“The Story of Essa” – Fiction by Alison McBain

Enchanted Beach - Boris Mago, 1938
Enchanted Beach – Boris Mago, 1938

Alison McBain‘s “The Story of Essa” is a stirring, dream-like tale of transformation from our Summer 2015 issue, which you can order online via Amazon and Createspace. Copies are also available at fine independent brick-and-mortar stores like Bluestockings and St. Mark’s Bookshop.

{ X }


BEFORE HE BROUGHT THE KEY, Essa had been chained to the basement door her whole life–locked within the confines of her own ten fingers and the ability to work small magicks when on call. Before she sunk her feet into the sand, before the rough-hued grains cascaded over her toes, she had never known how to move with any sort of rhythm.

The seagulls sang, and the wind came down to partner her, and she danced and she danced and she danced.


Words had never been required. She saw herself as a newborn, the thin loops of the basement chains cascading around chubby wrists and baby cankles, and the admonishment of angels telling her to hush. When he came before her, he didn’t ask questions–he gave her fully-formed sentences, directives for training and the execution of purpose. He taught her how to summon her will and focus it to the desires of the mind; he taught her how to name, silently, all the colors held inside.

But her words were not noticed when she tried them out. Her mouth fell idle in the absence of encouragement. Her tongue dwindled down until it became a tube and split at the end. Sometimes, she cast her tongue out like a net to scent the air, little lizard-girl pining for the day.


The scrape of waves against the sand.

Fingers of wind caressing the grains in almost unheard pings, like silicate fairy bells.

Seagulls in a metal band, screaming discordant notes in random order.

Then, intruding:

The drone of a low-flying plane, the pilot practicing for his license and daydreaming of loop-the-loops.

But the instructor is daydreaming about fucking.

He had never fucked like a porno movie. He wants to get himself a whore and pay her so he doesn’t have to touch her except with his cock. He finds going down on a woman unpalatable–some fuckers don’t like to eat mushrooms, right? So why was it so bad to admit he didn’t like to eat cunt?


She is a blank slate, wiped clean after each work of magick. She has no need of whispers, no place to store them in the smallest cabinet of her mind. Essa has never been allowed to grow larger than the confines of her skull, shrink-wrapped for preservation. The chains have grown into her flesh, into her blood and bone and brain, so that even if they were dissolved from around her, she would still feel their silken grasp, still hold onto them like an amputated limb, imagining phantoms holding her still.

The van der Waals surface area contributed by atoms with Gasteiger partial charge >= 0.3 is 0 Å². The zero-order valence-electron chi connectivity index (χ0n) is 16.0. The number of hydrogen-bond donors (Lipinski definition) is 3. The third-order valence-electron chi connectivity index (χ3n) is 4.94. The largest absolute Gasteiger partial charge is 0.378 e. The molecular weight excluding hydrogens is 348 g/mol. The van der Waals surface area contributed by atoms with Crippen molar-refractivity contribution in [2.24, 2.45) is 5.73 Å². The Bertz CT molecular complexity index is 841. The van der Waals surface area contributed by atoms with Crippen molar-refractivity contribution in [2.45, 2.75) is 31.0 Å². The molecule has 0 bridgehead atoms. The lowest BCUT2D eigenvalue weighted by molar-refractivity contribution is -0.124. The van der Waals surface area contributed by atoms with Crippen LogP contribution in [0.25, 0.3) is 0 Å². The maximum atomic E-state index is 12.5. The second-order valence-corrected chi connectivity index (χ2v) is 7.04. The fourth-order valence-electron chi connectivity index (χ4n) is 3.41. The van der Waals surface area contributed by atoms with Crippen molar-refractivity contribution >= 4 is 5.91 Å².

Essa dances in her mind.


Her heart is pounding. There is something wrong.


The chains are back. How could she not realize that if the house was left behind, it would return to find her? It has come over the land, a gathering of darkness, the great door of the ocean in circles around her body. She crouches down in the sand (hard planks of wood, worn smooth by feet) and her wrists clank and clatter as she covers her head with her hands. The lightbulb goes on (the moon), but she does not see it. Her face is pushed down by an unseen hand.


The world has fractured. The beach stretches out, a black expanse above and below. It has grown cold and her skin has begun to crack. Before the end of her captivity, she will shed it and emerge, fresh and free. Sometimes, pieces of her are left behind–a toe, a finger, an eyelash. Sometimes, the process is perfect and done.

Essa scrabbles at her shell, not sure of her final destination.

A fisherman walking by in the morning will come across a desiccated lizard husk and pick it up for good luck—but she will be long gone by then, long gone from beneath the ceiling of the sky.

{ X }

100_0856ALISON McBAIN lives in Connecticut with her husband and two daughters. She has work published in Flash Fiction Online, Saturday Night ReaderFLAPPERHOUSE #4, and the anthology Blood on the Floor: How Writers Survive Rejection(Cairn Press), among others. You can read her blog at AlisonMcBain.com or follow her on Twitter@AlisonMcBain.

Leave a Reply

Fill in your details below or click an icon to log in:

WordPress.com Logo

You are commenting using your WordPress.com account. Log Out /  Change )

Facebook photo

You are commenting using your Facebook account. Log Out /  Change )

Connecting to %s